hard Brexit, of a hard border here. This would have been back in the day a border post. There's a small lane over there that is another road across

the border, a big highway just beyond that, and beyond that, a mountain. Where 20 or so years ago, you would have had British army military posts

that would have been able to monitor the border and control it when they needed to.

So the concern that was being expressed when the Irish Foreign Affairs Minister met with the Dutch Foreign Minister here -- rather the Irish

European Affairs Minister, met with the Dutch Foreign Minister here earlier today, was precisely about that backstop, precisely about the negotiations

between Britain and the European Union. About what will happen to this border. And if you wanted an object lesson and joined-up thinking in a

joined-up position between the European Union and one of their members, Ireland, it was absolutely here today. The Irish minister told me very

clearly that the backstop's been subject to a lot of negotiation, and no one's about to change that right now.


HELEN MCENTEE, IRISH MINISTER FOR EUROPEAN AFFAIRS: With the backstop again, is something that the Prime Minister herself and her cabinet have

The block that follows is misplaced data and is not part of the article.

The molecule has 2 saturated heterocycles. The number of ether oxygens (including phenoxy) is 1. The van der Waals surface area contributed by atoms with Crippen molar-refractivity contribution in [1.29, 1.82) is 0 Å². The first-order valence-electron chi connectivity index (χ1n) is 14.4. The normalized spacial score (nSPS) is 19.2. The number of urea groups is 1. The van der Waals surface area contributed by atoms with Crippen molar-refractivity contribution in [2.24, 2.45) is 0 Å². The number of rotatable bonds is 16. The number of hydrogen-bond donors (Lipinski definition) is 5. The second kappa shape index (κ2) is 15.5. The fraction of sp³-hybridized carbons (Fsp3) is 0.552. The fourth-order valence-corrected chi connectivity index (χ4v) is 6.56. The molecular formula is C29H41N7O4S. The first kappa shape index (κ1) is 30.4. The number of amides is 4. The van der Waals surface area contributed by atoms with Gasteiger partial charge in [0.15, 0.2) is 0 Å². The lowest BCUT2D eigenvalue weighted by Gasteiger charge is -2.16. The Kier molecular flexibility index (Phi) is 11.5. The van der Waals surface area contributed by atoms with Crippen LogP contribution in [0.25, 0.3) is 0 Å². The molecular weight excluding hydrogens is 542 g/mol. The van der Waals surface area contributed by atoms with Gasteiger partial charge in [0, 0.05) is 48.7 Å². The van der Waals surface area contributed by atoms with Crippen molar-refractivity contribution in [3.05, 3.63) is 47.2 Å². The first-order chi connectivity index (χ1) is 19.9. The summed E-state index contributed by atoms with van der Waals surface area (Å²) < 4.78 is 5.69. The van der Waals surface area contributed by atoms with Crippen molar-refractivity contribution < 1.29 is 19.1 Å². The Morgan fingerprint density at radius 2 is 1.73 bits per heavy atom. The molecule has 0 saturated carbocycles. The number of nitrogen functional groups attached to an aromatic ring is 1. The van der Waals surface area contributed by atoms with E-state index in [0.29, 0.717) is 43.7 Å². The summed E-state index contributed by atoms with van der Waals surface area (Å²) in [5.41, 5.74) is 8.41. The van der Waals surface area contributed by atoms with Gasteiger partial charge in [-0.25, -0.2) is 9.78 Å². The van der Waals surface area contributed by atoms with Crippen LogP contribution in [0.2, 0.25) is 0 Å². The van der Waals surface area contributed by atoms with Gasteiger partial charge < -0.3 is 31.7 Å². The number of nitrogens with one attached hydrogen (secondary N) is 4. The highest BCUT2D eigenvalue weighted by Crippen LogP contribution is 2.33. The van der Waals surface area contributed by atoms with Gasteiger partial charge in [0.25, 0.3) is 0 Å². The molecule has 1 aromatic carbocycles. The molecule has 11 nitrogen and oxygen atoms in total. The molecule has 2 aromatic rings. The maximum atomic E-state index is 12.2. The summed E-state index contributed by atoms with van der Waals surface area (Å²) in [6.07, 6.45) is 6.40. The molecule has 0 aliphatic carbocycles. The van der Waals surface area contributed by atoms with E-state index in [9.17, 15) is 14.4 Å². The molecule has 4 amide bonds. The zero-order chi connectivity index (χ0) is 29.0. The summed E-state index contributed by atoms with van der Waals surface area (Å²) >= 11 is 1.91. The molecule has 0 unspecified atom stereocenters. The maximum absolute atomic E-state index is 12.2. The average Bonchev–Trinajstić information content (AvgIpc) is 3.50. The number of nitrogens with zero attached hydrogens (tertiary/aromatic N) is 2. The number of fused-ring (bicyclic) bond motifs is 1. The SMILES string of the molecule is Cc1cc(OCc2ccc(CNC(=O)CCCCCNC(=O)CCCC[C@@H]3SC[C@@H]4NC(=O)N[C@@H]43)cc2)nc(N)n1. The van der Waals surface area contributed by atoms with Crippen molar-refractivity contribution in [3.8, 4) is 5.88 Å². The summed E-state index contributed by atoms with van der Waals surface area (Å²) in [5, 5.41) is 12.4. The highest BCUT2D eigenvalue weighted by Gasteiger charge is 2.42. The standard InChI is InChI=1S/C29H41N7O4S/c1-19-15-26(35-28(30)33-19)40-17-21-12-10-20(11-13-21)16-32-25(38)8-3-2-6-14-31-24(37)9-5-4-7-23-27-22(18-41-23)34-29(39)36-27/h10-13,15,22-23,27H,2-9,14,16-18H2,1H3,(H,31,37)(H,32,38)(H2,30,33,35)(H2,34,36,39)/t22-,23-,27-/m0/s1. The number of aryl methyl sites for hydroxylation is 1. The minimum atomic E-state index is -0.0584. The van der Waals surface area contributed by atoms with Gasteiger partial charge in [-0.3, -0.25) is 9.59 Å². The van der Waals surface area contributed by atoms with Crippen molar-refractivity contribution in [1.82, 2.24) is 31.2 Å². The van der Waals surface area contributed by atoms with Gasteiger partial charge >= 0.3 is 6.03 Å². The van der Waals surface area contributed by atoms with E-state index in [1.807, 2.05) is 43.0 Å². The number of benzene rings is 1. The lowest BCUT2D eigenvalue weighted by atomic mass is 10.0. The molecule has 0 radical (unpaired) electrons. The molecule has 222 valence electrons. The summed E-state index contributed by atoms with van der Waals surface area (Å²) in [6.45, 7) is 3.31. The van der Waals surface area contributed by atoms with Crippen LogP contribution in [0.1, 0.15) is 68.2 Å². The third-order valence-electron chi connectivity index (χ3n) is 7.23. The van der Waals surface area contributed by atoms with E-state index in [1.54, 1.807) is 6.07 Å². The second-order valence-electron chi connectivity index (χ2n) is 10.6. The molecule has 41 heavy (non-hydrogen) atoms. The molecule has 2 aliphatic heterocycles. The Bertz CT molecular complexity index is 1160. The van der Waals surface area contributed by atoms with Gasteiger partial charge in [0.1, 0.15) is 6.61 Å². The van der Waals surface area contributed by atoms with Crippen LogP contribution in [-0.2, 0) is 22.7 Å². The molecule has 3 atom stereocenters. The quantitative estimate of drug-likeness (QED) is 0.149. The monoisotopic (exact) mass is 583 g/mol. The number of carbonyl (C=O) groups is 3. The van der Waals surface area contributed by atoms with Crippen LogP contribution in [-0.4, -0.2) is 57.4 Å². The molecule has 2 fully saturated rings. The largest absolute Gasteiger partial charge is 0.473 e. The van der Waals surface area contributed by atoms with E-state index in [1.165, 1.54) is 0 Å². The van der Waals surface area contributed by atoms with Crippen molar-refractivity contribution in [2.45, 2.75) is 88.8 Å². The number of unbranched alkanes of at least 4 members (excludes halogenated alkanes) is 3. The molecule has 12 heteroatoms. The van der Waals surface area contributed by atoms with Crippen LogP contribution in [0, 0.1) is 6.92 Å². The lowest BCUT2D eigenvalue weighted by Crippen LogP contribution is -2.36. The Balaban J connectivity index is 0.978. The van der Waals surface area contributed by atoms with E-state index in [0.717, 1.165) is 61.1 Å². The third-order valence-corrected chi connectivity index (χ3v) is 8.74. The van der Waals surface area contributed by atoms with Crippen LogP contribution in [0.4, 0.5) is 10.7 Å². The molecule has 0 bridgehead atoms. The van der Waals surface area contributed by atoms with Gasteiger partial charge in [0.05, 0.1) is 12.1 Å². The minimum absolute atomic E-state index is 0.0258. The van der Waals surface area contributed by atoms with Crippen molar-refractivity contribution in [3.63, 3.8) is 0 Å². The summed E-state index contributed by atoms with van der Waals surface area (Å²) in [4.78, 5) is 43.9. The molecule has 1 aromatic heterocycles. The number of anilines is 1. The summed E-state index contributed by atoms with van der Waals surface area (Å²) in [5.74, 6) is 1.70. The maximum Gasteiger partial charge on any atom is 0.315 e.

signed up to. They have agreed to this on the basis that it protects the Good Friday Agreement. It ensures that no matter what in the future

relationship, we will never return to any kind of a border of the past. The amendment which was passed last week in the House of Commons, while it

sets out the House of Commons, it supports the withdrawal agreement. If they pose a supplementary or they change the backstop, we have yet to see

any proposals.

Anything that has been suggested or proposed in terms of a unilateral clause, in terms of a time limit, in terms of technology, all of these

issues have been addressed. They have been looked at over the past two years, and none of them address the concerns that we have had that if there

is no way of dealing with this in the future relationship, the backstop is necessary to make sure that we protect the peace process and we protect the

invisible border that currently exists.